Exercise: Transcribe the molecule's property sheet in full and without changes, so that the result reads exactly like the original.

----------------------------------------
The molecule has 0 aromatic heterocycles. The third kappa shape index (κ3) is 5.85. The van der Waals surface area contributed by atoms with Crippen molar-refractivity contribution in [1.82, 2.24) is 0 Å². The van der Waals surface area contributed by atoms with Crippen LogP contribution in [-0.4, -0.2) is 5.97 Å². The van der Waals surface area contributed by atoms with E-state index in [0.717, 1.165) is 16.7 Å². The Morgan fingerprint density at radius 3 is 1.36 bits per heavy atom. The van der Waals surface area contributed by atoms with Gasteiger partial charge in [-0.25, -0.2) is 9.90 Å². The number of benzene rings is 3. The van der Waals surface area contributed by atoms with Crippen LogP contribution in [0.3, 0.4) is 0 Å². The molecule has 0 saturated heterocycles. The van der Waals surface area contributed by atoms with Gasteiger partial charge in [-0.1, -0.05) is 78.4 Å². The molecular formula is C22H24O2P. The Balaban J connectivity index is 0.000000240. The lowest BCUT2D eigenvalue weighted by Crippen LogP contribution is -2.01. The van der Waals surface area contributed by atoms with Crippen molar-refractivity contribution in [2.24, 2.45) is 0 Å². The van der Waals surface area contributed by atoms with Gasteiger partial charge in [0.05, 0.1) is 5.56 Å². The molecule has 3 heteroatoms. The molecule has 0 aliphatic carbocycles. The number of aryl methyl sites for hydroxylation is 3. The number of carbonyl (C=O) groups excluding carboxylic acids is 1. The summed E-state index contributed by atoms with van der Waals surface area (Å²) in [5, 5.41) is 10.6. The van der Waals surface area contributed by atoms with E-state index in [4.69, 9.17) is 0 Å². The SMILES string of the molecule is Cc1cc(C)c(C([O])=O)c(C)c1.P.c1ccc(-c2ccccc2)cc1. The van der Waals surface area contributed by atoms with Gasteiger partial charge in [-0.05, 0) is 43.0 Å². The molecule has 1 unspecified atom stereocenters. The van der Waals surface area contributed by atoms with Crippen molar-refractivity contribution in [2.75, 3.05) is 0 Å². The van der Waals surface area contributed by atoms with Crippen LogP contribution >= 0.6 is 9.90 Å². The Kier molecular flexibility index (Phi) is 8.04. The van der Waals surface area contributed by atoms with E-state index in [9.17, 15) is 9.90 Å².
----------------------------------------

The molecule has 0 aromatic heterocycles. The third kappa shape index (κ3) is 5.85. The van der Waals surface area contributed by atoms with Crippen molar-refractivity contribution in [1.82, 2.24) is 0 Å². The van der Waals surface area contributed by atoms with Crippen LogP contribution in [-0.4, -0.2) is 5.97 Å². The van der Waals surface area contributed by atoms with E-state index in [0.717, 1.165) is 16.7 Å². The Morgan fingerprint density at radius 3 is 1.36 bits per heavy atom. The van der Waals surface area contributed by atoms with Gasteiger partial charge in [-0.25, -0.2) is 9.90 Å². The number of benzene rings is 3. The van der Waals surface area contributed by atoms with Crippen LogP contribution in [0.3, 0.4) is 0 Å². The molecule has 0 saturated heterocycles. The van der Waals surface area contributed by atoms with Gasteiger partial charge in [-0.1, -0.05) is 78.4 Å². The molecular formula is C22H24O2P. The Balaban J connectivity index is 0.000000240. The lowest BCUT2D eigenvalue weighted by Crippen LogP contribution is -2.01. The van der Waals surface area contributed by atoms with Crippen molar-refractivity contribution in [2.24, 2.45) is 0 Å². The van der Waals surface area contributed by atoms with Gasteiger partial charge in [0.05, 0.1) is 5.56 Å². The molecule has 3 heteroatoms. The molecule has 0 aliphatic carbocycles. The number of aryl methyl sites for hydroxylation is 3. The number of carbonyl (C=O) groups excluding carboxylic acids is 1. The summed E-state index contributed by atoms with van der Waals surface area (Å²) in [5, 5.41) is 10.6. The van der Waals surface area contributed by atoms with E-state index in [4.69, 9.17) is 0 Å². The SMILES string of the molecule is Cc1cc(C)c(C([O])=O)c(C)c1.P.c1ccc(-c2ccccc2)cc1. The van der Waals surface area contributed by atoms with Gasteiger partial charge in [-0.05, 0) is 43.0 Å². The molecule has 1 unspecified atom stereocenters. The van der Waals surface area contributed by atoms with Crippen molar-refractivity contribution in [2.75, 3.05) is 0 Å². The van der Waals surface area contributed by atoms with Crippen LogP contribution >= 0.6 is 9.90 Å². The Kier molecular flexibility index (Phi) is 8.04. The van der Waals surface area contributed by atoms with E-state index in [9.17, 15) is 9.90 Å².